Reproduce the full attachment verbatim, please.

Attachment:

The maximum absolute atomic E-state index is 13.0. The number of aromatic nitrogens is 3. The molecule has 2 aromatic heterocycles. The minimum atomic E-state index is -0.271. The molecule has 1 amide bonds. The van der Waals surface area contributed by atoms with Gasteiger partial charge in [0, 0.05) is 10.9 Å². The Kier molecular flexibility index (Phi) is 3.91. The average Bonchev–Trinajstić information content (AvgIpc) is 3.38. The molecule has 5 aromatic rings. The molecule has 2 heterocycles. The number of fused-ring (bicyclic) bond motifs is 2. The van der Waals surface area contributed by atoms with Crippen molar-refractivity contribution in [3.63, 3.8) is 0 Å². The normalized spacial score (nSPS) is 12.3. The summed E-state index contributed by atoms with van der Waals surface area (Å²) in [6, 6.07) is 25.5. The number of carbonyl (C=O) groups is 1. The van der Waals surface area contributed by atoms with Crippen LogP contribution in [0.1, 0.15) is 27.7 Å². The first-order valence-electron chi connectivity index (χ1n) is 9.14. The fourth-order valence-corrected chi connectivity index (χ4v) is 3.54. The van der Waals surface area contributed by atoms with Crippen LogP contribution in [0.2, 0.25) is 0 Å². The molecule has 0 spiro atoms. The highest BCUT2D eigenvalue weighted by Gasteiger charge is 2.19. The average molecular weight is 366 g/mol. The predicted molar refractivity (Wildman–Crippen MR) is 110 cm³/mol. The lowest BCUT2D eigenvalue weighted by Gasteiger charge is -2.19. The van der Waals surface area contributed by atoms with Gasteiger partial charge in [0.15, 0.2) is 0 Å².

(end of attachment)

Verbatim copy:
The maximum absolute atomic E-state index is 13.0. The number of aromatic nitrogens is 3. The molecule has 2 aromatic heterocycles. The minimum atomic E-state index is -0.271. The molecule has 1 amide bonds. The van der Waals surface area contributed by atoms with Gasteiger partial charge in [0, 0.05) is 10.9 Å². The Kier molecular flexibility index (Phi) is 3.91. The average Bonchev–Trinajstić information content (AvgIpc) is 3.38. The molecule has 5 aromatic rings. The molecule has 2 heterocycles. The number of fused-ring (bicyclic) bond motifs is 2. The van der Waals surface area contributed by atoms with Crippen molar-refractivity contribution in [3.63, 3.8) is 0 Å². The normalized spacial score (nSPS) is 12.3. The summed E-state index contributed by atoms with van der Waals surface area (Å²) in [6, 6.07) is 25.5. The number of carbonyl (C=O) groups is 1. The van der Waals surface area contributed by atoms with Crippen LogP contribution in [0.1, 0.15) is 27.7 Å². The first-order valence-electron chi connectivity index (χ1n) is 9.14. The fourth-order valence-corrected chi connectivity index (χ4v) is 3.54. The van der Waals surface area contributed by atoms with Crippen LogP contribution in [0.2, 0.25) is 0 Å². The molecule has 0 spiro atoms. The highest BCUT2D eigenvalue weighted by Gasteiger charge is 2.19. The average molecular weight is 366 g/mol. The predicted molar refractivity (Wildman–Crippen MR) is 110 cm³/mol. The lowest BCUT2D eigenvalue weighted by Gasteiger charge is -2.19. The van der Waals surface area contributed by atoms with Gasteiger partial charge in [0.15, 0.2) is 0 Å².